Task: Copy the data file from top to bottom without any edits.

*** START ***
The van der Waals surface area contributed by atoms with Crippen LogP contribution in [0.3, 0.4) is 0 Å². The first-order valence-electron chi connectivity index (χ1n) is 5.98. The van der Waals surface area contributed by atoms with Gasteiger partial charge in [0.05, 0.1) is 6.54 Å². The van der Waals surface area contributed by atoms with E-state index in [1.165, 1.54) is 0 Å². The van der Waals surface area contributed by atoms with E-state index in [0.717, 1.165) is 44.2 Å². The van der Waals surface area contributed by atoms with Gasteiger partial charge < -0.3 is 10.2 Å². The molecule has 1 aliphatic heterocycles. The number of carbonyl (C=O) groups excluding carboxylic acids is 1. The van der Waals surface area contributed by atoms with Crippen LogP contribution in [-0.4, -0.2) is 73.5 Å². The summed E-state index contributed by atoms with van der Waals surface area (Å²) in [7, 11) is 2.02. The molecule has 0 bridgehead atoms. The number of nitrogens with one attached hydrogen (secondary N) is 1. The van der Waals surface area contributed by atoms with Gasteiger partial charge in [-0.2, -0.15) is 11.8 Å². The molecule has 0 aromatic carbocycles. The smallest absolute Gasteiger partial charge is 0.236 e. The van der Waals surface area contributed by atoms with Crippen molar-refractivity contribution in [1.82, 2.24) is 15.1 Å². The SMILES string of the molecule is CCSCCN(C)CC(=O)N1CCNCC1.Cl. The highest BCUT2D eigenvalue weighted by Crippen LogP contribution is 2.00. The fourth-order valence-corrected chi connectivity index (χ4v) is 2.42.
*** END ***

The van der Waals surface area contributed by atoms with Crippen LogP contribution in [0.3, 0.4) is 0 Å². The first-order valence-electron chi connectivity index (χ1n) is 5.98. The van der Waals surface area contributed by atoms with Gasteiger partial charge in [0.05, 0.1) is 6.54 Å². The van der Waals surface area contributed by atoms with E-state index in [1.165, 1.54) is 0 Å². The van der Waals surface area contributed by atoms with E-state index in [0.717, 1.165) is 44.2 Å². The van der Waals surface area contributed by atoms with Gasteiger partial charge < -0.3 is 10.2 Å². The molecule has 1 aliphatic heterocycles. The number of carbonyl (C=O) groups excluding carboxylic acids is 1. The van der Waals surface area contributed by atoms with Crippen LogP contribution in [-0.4, -0.2) is 73.5 Å². The summed E-state index contributed by atoms with van der Waals surface area (Å²) in [7, 11) is 2.02. The molecule has 0 bridgehead atoms. The number of nitrogens with one attached hydrogen (secondary N) is 1. The van der Waals surface area contributed by atoms with Gasteiger partial charge in [-0.2, -0.15) is 11.8 Å². The molecule has 0 aromatic carbocycles. The smallest absolute Gasteiger partial charge is 0.236 e. The van der Waals surface area contributed by atoms with Crippen molar-refractivity contribution in [1.82, 2.24) is 15.1 Å². The SMILES string of the molecule is CCSCCN(C)CC(=O)N1CCNCC1.Cl. The highest BCUT2D eigenvalue weighted by Crippen LogP contribution is 2.00. The fourth-order valence-corrected chi connectivity index (χ4v) is 2.42.